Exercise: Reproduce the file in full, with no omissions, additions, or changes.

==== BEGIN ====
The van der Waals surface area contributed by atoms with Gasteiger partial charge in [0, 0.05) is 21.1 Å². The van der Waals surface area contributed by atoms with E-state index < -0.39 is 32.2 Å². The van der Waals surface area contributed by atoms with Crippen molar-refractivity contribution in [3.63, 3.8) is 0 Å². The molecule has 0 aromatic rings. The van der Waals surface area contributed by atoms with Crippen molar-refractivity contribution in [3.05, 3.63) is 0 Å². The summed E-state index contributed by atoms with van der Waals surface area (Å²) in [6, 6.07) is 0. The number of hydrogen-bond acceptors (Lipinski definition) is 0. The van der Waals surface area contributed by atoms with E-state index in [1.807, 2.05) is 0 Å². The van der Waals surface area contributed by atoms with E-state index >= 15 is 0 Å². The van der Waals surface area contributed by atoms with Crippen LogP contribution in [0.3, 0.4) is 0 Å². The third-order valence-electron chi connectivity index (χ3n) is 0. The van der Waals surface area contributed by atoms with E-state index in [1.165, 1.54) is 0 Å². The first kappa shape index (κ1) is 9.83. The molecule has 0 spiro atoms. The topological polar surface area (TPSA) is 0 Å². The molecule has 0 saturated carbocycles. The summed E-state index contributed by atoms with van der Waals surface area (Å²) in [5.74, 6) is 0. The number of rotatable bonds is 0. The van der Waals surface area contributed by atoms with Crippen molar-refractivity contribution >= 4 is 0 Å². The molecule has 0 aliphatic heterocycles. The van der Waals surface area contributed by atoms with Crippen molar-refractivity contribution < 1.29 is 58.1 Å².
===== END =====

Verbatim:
The van der Waals surface area contributed by atoms with Gasteiger partial charge in [0, 0.05) is 21.1 Å². The van der Waals surface area contributed by atoms with E-state index < -0.39 is 32.2 Å². The van der Waals surface area contributed by atoms with Crippen molar-refractivity contribution in [3.63, 3.8) is 0 Å². The molecule has 0 aromatic rings. The van der Waals surface area contributed by atoms with Crippen molar-refractivity contribution in [3.05, 3.63) is 0 Å². The summed E-state index contributed by atoms with van der Waals surface area (Å²) in [6, 6.07) is 0. The number of hydrogen-bond acceptors (Lipinski definition) is 0. The van der Waals surface area contributed by atoms with E-state index in [1.807, 2.05) is 0 Å². The van der Waals surface area contributed by atoms with E-state index >= 15 is 0 Å². The van der Waals surface area contributed by atoms with Crippen LogP contribution in [0.3, 0.4) is 0 Å². The third-order valence-electron chi connectivity index (χ3n) is 0. The van der Waals surface area contributed by atoms with E-state index in [1.165, 1.54) is 0 Å². The first kappa shape index (κ1) is 9.83. The molecule has 0 spiro atoms. The topological polar surface area (TPSA) is 0 Å². The molecule has 0 saturated carbocycles. The summed E-state index contributed by atoms with van der Waals surface area (Å²) in [5.74, 6) is 0. The number of rotatable bonds is 0. The van der Waals surface area contributed by atoms with Crippen molar-refractivity contribution >= 4 is 0 Å². The molecule has 0 aliphatic heterocycles. The van der Waals surface area contributed by atoms with Crippen molar-refractivity contribution < 1.29 is 58.1 Å².